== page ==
ENG 06: Engineering Problem Solving with MATLAB – Lecture 8 notes

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Department
Engineering
Course
ENG 6
Professor
Professor Rajeevan Amirtharajah
Semester
Spring

Description
ENG 06 – Lecture 8; 1/31/2013 Custom Functions  Concept: Procedural Abstraction o Permits a code block that solves a particular sub problem to be packaged and applied to different data inputs  Hides details of code  Concept: Encapsulation o Putting a wrapper around a collection you want to protect from outside influence o Encapsulate code in 2 ways:  Variables declared within function are not visible from outside  Functions can only change values of variables within its own code body  Don‟t confuse scripts with functions o M-file scripts:  Sequence of matlab command lines  No required beginning or end line  Sequential execution of commands, top to bottom  Can be called by other m-file scripts  No passing of variables as arguments; when called  Variables go to the workspace  Pre-exisiting variables with same name overwritten  Function as a black box o Parameters:  Formal parameters are names given to incoming data in function  are actual parameters provided to function  may have names different from formal parameter  correlated to formal parameter names by position  Variable names outside and inside a function referring to same parameter can be different 1. A variable in a program is known as orange 2. A variable name outside the function is apple 3. Apple is placed in an input “drawer” 4. Whatever is placed in this “input drawer” can be known as something else, like orange 5. Orange, and other inputs, are manipulated inside the “chest of drawers” and additional variables are defined, like banana 6. Manipulation results in output variables that are placed in “output drawers” e.g pear 7. Whatever is placed in this output drawer, once outside the drawer, can be known as something else, like banana  Functions o M-file functions  First line is function declaration  Function elements to be returned are identified  Variables can be imported as arguments  Function name should correspond to m-file name  First line format for m-file function_name.m o Function [ret1, ret2] = function_name(a1,a2)  Computed function element values returned  Can be called by other m-file functions  Can call themselves (recursion)  Have their own local workspaces o Example of function #1  Create “doubler” which doubles some number x when you type doubler(x)  Type following code  Function y = doubler(x)  Y=2*x  End o Important: use semicolon to suppress output!!!  Good Practices for Functions o Make sure function is easy to use o User should not have to read the code to figure out how to “call” the function o When you type help sin or any other function, instructions are displayed  You should also create help functions  Immediately following official “first line” of function (function output = name(input), create comments  Comments displayed when you type help function Name  Ex:  function [s p] = sumandproduct(x,y)  % [s p] =sumandproduct(x,y) calculates the sum and product from two scalars  % Inputs: x, y – two scalar inputs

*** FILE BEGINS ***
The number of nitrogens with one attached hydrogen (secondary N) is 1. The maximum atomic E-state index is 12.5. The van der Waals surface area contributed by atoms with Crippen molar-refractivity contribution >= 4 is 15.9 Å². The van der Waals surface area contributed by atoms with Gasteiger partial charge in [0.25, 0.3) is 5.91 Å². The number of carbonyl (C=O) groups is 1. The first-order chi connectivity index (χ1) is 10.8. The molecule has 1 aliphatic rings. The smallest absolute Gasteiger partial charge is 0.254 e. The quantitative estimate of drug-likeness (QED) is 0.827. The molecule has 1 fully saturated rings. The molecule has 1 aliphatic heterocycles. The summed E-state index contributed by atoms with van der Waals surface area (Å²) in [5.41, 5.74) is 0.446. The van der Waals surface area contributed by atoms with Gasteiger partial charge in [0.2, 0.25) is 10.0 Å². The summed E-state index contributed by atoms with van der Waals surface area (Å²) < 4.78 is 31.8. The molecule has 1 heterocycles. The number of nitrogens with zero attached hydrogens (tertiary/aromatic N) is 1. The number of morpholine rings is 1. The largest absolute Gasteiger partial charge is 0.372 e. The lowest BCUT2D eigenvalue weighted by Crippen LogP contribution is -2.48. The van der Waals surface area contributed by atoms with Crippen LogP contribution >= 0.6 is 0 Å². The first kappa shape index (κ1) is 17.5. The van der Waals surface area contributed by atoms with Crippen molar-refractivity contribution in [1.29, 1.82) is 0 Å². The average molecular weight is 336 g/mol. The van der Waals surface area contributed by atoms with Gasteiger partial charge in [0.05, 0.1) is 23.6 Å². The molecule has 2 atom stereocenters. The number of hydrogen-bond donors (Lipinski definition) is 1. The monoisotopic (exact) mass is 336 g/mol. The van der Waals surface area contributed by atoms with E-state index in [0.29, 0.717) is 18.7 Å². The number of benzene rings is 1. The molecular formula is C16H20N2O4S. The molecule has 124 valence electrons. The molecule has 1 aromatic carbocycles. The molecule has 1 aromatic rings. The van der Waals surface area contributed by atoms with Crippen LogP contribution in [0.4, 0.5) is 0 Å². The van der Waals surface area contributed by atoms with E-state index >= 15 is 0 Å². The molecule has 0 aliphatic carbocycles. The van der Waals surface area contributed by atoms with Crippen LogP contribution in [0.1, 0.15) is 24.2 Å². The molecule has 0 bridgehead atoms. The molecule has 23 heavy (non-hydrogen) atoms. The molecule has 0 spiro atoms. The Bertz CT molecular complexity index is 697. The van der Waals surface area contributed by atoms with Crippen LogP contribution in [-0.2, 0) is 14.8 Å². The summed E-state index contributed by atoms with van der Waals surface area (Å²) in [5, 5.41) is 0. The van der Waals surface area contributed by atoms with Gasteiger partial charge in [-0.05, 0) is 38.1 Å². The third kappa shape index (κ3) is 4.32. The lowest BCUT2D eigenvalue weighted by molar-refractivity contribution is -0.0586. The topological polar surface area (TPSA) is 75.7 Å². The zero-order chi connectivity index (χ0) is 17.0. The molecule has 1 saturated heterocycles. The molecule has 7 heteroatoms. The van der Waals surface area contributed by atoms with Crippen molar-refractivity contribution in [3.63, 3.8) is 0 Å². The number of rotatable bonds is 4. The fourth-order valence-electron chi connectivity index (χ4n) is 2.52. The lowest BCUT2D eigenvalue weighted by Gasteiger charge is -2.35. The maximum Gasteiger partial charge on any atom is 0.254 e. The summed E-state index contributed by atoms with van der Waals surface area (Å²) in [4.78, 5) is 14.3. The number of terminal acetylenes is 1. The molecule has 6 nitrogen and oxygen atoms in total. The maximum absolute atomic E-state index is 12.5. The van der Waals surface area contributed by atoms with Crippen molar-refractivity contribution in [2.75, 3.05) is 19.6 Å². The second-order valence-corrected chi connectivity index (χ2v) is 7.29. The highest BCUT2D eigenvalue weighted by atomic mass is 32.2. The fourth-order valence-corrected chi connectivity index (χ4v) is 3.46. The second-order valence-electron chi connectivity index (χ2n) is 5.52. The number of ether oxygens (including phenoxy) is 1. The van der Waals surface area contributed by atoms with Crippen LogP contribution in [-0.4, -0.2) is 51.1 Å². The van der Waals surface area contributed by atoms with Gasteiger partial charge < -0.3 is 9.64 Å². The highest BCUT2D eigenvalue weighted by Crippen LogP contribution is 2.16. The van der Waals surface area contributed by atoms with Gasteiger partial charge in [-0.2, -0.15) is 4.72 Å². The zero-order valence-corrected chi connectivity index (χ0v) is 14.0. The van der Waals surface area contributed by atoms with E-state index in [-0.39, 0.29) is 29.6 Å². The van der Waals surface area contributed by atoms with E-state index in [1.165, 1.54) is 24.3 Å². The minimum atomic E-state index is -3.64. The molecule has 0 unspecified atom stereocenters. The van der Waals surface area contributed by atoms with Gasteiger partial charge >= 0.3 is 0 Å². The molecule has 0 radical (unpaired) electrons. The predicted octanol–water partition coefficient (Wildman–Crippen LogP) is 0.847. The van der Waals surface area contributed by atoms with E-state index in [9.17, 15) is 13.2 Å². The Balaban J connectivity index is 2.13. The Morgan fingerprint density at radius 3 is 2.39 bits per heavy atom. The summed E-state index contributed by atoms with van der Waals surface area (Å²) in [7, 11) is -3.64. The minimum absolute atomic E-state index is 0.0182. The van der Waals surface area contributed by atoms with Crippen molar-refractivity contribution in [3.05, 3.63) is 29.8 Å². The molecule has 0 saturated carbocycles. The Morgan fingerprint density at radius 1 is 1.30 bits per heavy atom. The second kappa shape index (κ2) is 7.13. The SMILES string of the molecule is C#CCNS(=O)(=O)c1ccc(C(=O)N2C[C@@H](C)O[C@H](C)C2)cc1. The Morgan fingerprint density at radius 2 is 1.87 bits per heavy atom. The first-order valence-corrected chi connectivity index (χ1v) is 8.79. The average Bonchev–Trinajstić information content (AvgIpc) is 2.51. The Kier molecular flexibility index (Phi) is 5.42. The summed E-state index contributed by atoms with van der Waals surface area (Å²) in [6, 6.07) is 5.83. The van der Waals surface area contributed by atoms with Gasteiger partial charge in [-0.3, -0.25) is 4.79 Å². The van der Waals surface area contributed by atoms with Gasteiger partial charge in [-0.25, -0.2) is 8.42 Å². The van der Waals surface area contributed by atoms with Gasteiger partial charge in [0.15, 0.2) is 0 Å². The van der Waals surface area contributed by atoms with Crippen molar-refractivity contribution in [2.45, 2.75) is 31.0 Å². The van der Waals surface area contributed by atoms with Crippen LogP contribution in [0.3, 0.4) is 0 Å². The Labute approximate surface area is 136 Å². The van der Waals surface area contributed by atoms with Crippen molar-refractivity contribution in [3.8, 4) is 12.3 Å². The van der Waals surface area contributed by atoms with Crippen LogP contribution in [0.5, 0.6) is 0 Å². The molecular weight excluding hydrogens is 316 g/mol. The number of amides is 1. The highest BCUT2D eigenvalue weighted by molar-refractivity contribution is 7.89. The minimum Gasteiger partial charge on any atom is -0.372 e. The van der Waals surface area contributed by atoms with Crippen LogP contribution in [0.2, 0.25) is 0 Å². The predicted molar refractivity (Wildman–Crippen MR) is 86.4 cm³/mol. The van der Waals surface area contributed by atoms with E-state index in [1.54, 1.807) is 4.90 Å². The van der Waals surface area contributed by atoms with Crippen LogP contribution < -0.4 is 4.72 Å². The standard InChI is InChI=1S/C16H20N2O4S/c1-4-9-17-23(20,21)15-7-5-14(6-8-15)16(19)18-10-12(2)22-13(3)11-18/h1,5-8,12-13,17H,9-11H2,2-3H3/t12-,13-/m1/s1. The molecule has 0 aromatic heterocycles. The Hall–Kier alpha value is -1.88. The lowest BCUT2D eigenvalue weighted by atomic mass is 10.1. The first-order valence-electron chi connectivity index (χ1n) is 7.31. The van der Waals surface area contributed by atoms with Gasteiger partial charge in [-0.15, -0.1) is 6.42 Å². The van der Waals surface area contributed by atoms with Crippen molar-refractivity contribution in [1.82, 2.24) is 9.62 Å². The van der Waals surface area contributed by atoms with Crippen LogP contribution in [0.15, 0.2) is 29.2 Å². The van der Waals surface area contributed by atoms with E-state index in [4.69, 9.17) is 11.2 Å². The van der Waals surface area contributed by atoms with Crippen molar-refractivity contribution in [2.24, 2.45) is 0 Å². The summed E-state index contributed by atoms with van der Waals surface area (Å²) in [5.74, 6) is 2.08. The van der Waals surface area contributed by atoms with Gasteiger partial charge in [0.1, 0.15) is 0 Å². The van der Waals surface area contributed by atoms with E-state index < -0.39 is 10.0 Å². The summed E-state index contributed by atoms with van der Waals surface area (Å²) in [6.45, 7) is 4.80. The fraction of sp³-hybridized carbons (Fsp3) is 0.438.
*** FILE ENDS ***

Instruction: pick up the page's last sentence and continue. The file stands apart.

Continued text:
 Outputs: s–scalar equal to sum of x & y
  % p – scalar equal to the product of x & y  s = x+y;  % however, this line is not is not part of documentation  p = x*y;  end  Define purpose, input, and output in these comments  Error Checking o Make sure functions work as intended even for bad inputs o Ex. if a user tries to use doubler(„cow‟), we don‟t want it to return a vector, but an error message o Define an error message with if-else:  function y = doubler(x)
  % y = doubler(x doubles a scalar
  % Input: x value, type scalar
  % Output: y doubled value, type scalar
  if(isnumeric(x)) % isnumeric returns 1 only if x is a number  y = 2*x;  else  error('x is not numeric. doubler(x) only works when x is a number')  end  end  Example of Function #2 o Sometimes, need more than 1 input, more than 1 output o With sumandproduct function, if user does not ask for 2 outputs, function only returns 1 o Ex.  if a user types sumandproduct(5,3), ans=8  if a user types [a,b] = sumandproduct(5,3), a = 8 and b = 15 o good practice to make it so user does not have to ask for 2 outputs o This can be accomplished by having one output but making that output a variable  function [s] = sumandproduct2(x,y)  % [s] =sumandproduct(x,y) calculates the sum and product from two scalars  % Inputs: x, y – two scalar inputs
  % Outputs: s(1)equals to sum of x & y
  % s (2) equals to the product of x & y  s(1) = x+y;
  % however, this line is not is not part of documentation  s(2) = x*y;
  end  Example of function #3 o Slightly more advanced function that accepts input in either Celsius or Fahrenheit (specify which you want), and returns result converted to other system  function converted = TempConverter(temp,system)  % Converts Fahrenheit to Celsius, or vice versa
  % TempConverter accepts two arguments
  % temperature, and system ('F' or 'C')  As written, the function has a problem if system is
 not exactly „F‟ and „C‟. This should be corrected by adding error correction.  % TempConverter(15,
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